Today’s post is by Ken Valla, President and Co-Founder of The Valla Group, a modern sales training organization. Follow The Valla Group’s LinkedIn page for sales effectiveness insights.
Perhaps you’ve heard the old saying, “This product sells itself.” Unfortunately, B2B products don’t sell themselves, and enterprise selling efforts often fall flat precisely because salespeople over-emphasize product-focused sales interactions. Thus the reason most customers do not want to meet with salespeople during the early stage of a buying process: Sellers don’t bring value to the conversation!
At a foundational level, salespeople create value when they share insights that cause buyers to rethink their approach to key business challenges. Doing this goes a long way toward earning the right to influence your buyer’s decision-making process.
Types of Insights
It stands to reason, then, that sharing insights requires more than a confident attitude. To gain respect and confidence from your buyers, you need to become an effective storyteller in your conversational sales approach and share a point of view that resonates with your buyer. Read on to find out how to do these effectively.
Storytelling in Conversational Sales
Virtually every B2B website is full of case studies that are typically focused on ROI, usually at the expense of differentiation. These are, for the most part, the same customer stories that salespeople share with buyers: long on products and results, but short on business focus, differentiation, and insights.
Unlike typical case studies, effective storytelling is a key part of a conversational sales approach. It focuses on each buyer’s unique journey, and it demonstrates your knowledge and experience working with organizations who share similar business issues as your buyer. Each story should be concise and well organized, uniquely relevant, and involve a relatable character. It should have a beginning, middle, and end, and convey a clear, easily understood point.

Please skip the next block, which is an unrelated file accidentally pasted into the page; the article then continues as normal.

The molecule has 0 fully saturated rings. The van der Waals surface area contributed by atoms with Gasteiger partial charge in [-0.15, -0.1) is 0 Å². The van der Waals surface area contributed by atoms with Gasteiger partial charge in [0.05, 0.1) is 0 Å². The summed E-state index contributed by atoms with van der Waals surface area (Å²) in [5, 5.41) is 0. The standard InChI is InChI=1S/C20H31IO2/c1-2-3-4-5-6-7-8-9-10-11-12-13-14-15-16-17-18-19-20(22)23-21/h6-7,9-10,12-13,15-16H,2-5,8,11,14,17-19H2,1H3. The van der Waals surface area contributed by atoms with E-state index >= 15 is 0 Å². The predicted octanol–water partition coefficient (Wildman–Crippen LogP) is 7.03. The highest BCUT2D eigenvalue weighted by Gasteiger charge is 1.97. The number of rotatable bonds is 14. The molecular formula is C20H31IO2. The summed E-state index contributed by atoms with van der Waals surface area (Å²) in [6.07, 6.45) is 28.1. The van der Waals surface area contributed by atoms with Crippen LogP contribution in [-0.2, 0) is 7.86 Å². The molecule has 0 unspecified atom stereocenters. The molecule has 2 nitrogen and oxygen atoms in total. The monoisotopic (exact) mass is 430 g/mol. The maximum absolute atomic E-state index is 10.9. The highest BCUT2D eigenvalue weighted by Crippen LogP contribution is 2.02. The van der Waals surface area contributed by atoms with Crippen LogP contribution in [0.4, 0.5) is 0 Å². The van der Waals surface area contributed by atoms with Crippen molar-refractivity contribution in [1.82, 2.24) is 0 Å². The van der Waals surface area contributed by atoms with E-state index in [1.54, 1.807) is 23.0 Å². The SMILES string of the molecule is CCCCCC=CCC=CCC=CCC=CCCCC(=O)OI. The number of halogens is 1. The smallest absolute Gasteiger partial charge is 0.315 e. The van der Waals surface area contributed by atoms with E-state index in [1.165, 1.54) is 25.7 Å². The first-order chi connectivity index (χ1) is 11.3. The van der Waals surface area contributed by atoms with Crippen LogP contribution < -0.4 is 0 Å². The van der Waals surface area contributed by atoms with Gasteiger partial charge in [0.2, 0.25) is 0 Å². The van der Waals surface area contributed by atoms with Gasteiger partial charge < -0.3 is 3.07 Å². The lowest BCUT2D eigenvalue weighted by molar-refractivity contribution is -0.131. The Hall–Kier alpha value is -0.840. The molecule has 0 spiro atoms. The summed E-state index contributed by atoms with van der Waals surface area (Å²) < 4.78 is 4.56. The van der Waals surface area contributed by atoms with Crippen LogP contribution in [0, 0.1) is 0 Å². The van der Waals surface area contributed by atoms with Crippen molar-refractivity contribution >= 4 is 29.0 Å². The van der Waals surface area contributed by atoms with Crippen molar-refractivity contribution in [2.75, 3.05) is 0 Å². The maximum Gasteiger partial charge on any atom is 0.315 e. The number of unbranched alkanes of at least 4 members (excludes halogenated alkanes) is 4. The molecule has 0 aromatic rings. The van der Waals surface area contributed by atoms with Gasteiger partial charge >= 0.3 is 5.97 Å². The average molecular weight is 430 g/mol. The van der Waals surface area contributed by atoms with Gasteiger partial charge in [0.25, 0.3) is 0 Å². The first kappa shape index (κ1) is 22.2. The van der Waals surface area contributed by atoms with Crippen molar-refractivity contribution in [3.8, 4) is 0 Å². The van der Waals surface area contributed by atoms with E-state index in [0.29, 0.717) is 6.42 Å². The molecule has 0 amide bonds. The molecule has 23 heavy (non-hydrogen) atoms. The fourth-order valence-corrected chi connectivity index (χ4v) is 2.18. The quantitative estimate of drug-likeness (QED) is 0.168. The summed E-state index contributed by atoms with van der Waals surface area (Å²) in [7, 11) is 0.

Another attribute of an effective story is that unlike the conventional wisdom, it can include both positive and negative experiences. Share lessons learned from approaches that worked, and also share insights about hurdles—both minor and major—that required new approaches, and the lessons learned from those experiences. Buyers know that solving business problems can get messy, and they respect salespeople who demonstrate that they’ve been there, learned important lessons, and helped their customers get through it.
Sharing a Point of View
The value of sharing stories in conversational sales is that a good story gives you credibility, but that’s useful only if you follow it up with a perspective that adds value. Knowing what a similar client went through without relating it to your buyer is a lost opportunity. By adding your point of view, you can elevate the conversation beyond your product to focus on their business. Buyers want this perspective; they often pay consultants to share the same information about competitors and markets that good salespeople encounter every day. The key to synthesize in-field experiences—both individual and organizational—into a point of view that resonates with your buyer. How do you do it? There are two paths:
- State a position that strongly advises a customer to follow a specific approach. A position is aggressive by nature, asserting to the buyer that there’s one right way to achieve their business result. It’s like coming to a fork in the road—you have to go one way or the other.
- Share a perspective, which demonstrates knowledge of several different approaches, providing insights into the tradeoffs among them. Returning to the driving metaphor, it’s like coming to a four-way stop—different paths will lead to different results, and you can help them choose the best option for their needs.
Which point of view you choose to share depends on the situation, your credibility, and your understanding of where the buyer is in their decision process. As a result, you can’t take a cookie-cutter approach to establishing a point of view.
By incorporating effective storytelling and a well-considered point of view in your enterprise selling efforts, you’re much more likely to establish credibility among senior-level buyers. Keep in mind that today’s B2B sales involve many stakeholders, so you must be prepared to share insights in your conversational sales interactions that are germane to the unique business interests of each stakeholder.
To learn more about sharing insights to gain credibility with buyers, click here.